Toledo, mid 1960s - late 1970s
Gloria Taylor came so close to being a major star. She was nomited for a Grammy award (best R&B vocal, female) in 1970, only to lose to Aretha Frankin. She released several more near miss hits over a period of about 8 years, but never quite had another breakthrough record.
She was born in West Virginia but moved to Toledo as a toddler. She was part of a large, poor family who attended church regularly. She had a tough time as a teen dealing with rheumatic fever but eventually recovered. Gloria sang in the church choir and when Motown records and the Detroit soul scene started to explode, she started performing in local clubs to earn money, singing Aretha Franklin songs, Motown hits and R&B classics.
Walt Whisenhunt, an independent producer from Cincinnati who had started out working with James Brown, wanted to be part of the Motown scene, so he started looking for talent, and found Gloria. Eventually their relationship turned into a marriage. They started out recording a couple 45s for Walt's King Soul label. After a couple misses, they recorded "You Gotta Pay the Price" which had been recorded as an instrumental for its writer, Detroiter Al Kent. The record took off locally and was picked up for national distribution, first on their own Glo-Whiz label, distrubuted by Shelby Singleton's operation in Nashville, and then on the Silver Fox label. Silver Fox was run by Leland Rogers, Kenny Roger's brother, who had once been a producer in the legendary 1960s International Artists record label from Houston.
The 45 was a top 10 R&B hit and reached the 40s on the Billboard pop charts, and landed the Grammy nomination. Looking for a follow up, they recorded another Detroit song from a couple years back, "Grounded", originally recorded by Belita Woods. It wasn't as successful, but Gloria's success led them to a recording deal with Mercury. Meanwhile, Walt had setup another label, House Guests (aka House Guess) to record the Cincinnati band (with the Collins brothers). Gloria recorded a 45 with the band and Walt released it on the new label, to little success. Gloria and Walt released another one shot 45 on the Whizenglo label, which like the House Guests 45, is hard to find. An ad exists showing Gloria performing with the House Guests along with Ben Starr, who also had a 45, and Toledo's Unlimited Four.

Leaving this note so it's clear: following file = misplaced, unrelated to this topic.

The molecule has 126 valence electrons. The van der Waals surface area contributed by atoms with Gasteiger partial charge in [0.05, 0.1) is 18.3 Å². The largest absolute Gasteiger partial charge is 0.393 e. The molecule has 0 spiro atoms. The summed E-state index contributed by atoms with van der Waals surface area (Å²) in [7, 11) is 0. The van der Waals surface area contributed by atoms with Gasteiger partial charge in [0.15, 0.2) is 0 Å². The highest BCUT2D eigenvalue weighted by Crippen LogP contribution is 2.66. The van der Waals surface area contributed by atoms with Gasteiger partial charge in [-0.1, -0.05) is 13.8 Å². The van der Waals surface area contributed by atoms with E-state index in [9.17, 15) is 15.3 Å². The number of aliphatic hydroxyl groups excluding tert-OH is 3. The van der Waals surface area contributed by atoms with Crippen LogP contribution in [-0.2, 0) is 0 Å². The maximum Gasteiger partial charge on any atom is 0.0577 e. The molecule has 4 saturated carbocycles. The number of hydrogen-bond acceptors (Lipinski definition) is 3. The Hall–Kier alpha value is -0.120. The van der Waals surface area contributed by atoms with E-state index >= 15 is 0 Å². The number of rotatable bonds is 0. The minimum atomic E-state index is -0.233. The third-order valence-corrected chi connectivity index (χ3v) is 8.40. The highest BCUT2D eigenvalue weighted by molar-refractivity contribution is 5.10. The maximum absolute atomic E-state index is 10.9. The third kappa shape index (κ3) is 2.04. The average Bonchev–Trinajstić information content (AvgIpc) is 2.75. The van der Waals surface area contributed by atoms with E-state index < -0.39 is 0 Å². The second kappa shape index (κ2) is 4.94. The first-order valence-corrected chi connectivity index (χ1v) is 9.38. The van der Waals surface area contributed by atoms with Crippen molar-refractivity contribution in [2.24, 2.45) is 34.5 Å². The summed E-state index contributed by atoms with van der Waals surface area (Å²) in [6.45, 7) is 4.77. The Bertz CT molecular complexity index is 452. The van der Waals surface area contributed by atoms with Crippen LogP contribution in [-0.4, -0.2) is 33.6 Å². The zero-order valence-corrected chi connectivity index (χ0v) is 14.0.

Around this time (1970-1) Gloria and Walt moved to California, possibly inspired by Motown's relocation. Gloria's younger brother Leonard went as a backing musician. The Mercury deal led to two 45s, but according to an interview with Gloria, the couple was impatient with Mercury's operation and tried getting a deal with another label, which led to being dropped by Mercury. When no other deals happened, Walt set up another label, Selector Sound (apparently running out of ways to incorporate their names).
Over the next year they released 5 singles on Selector Sound, none of them becoming hits. After 1973/4 she hardly made any more recordings. A few years later, Walt released a 12" record with a generic front cover, including a couple of her Selector Sound songs backed with a new recording. This record has hardly distributed and now sells for a lot of money when offered for sale.
Gloria eventually moved back to Toledo, sometime in the late 70s or early 80s. She decided to stop singing secular music and sang only in church. In the 2000s her recordings started getting a lot of attention in the soul collector scene which ended up in a retrospective LP release in 2015. Gloria passed away in 2017. Walt had passed
You Might Need Another Day / Poor Unfortunate Me - King Soul 493
Born a Woman / Do Your Duty - King Soul 865
You Got to Pay The Price / Loving You and Being Loved By You - King Soul 71769/968, Glo-Whiz 1, Silver Fox 14
Grounded Part 1 / Grounded Part 2 - Silver Fox 19